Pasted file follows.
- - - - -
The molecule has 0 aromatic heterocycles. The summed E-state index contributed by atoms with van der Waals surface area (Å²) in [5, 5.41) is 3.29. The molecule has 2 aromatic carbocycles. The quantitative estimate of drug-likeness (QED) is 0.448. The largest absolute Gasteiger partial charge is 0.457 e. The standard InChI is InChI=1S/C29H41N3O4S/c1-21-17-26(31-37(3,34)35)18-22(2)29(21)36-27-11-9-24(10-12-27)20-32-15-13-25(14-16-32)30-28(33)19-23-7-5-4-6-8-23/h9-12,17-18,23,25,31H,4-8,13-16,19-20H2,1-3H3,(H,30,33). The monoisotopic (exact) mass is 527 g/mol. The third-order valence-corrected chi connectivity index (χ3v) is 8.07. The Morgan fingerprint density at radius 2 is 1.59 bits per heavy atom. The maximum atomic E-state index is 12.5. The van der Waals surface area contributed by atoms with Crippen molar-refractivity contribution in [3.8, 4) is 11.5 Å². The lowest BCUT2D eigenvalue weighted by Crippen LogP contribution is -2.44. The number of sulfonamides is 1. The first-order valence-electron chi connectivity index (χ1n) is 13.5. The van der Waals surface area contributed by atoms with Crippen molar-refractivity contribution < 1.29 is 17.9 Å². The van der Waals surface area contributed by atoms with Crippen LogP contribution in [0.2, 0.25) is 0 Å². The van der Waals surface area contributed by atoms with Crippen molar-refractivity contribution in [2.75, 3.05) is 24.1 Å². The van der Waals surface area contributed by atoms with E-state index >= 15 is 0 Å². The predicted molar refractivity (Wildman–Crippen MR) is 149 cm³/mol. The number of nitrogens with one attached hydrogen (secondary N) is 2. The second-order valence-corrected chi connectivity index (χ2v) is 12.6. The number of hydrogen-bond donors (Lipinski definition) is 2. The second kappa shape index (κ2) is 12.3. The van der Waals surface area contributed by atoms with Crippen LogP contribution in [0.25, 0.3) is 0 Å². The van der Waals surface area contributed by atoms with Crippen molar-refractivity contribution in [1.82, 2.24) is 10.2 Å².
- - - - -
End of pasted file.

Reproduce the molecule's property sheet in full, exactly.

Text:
The molecule has 0 aromatic heterocycles. The summed E-state index contributed by atoms with van der Waals surface area (Å²) in [5, 5.41) is 3.29. The molecule has 2 aromatic carbocycles. The quantitative estimate of drug-likeness (QED) is 0.448. The largest absolute Gasteiger partial charge is 0.457 e. The standard InChI is InChI=1S/C29H41N3O4S/c1-21-17-26(31-37(3,34)35)18-22(2)29(21)36-27-11-9-24(10-12-27)20-32-15-13-25(14-16-32)30-28(33)19-23-7-5-4-6-8-23/h9-12,17-18,23,25,31H,4-8,13-16,19-20H2,1-3H3,(H,30,33). The monoisotopic (exact) mass is 527 g/mol. The third-order valence-corrected chi connectivity index (χ3v) is 8.07. The Morgan fingerprint density at radius 2 is 1.59 bits per heavy atom. The maximum atomic E-state index is 12.5. The van der Waals surface area contributed by atoms with Crippen molar-refractivity contribution in [3.8, 4) is 11.5 Å². The lowest BCUT2D eigenvalue weighted by Crippen LogP contribution is -2.44. The number of sulfonamides is 1. The first-order valence-electron chi connectivity index (χ1n) is 13.5. The van der Waals surface area contributed by atoms with Crippen molar-refractivity contribution < 1.29 is 17.9 Å². The van der Waals surface area contributed by atoms with Crippen LogP contribution in [0.2, 0.25) is 0 Å². The van der Waals surface area contributed by atoms with Crippen molar-refractivity contribution in [2.75, 3.05) is 24.1 Å². The van der Waals surface area contributed by atoms with E-state index >= 15 is 0 Å². The predicted molar refractivity (Wildman–Crippen MR) is 149 cm³/mol. The number of nitrogens with one attached hydrogen (secondary N) is 2. The second-order valence-corrected chi connectivity index (χ2v) is 12.6. The number of hydrogen-bond donors (Lipinski definition) is 2. The second kappa shape index (κ2) is 12.3. The van der Waals surface area contributed by atoms with Crippen LogP contribution in [0.25, 0.3) is 0 Å². The van der Waals surface area contributed by atoms with Crippen molar-refractivity contribution in [1.82, 2.24) is 10.2 Å².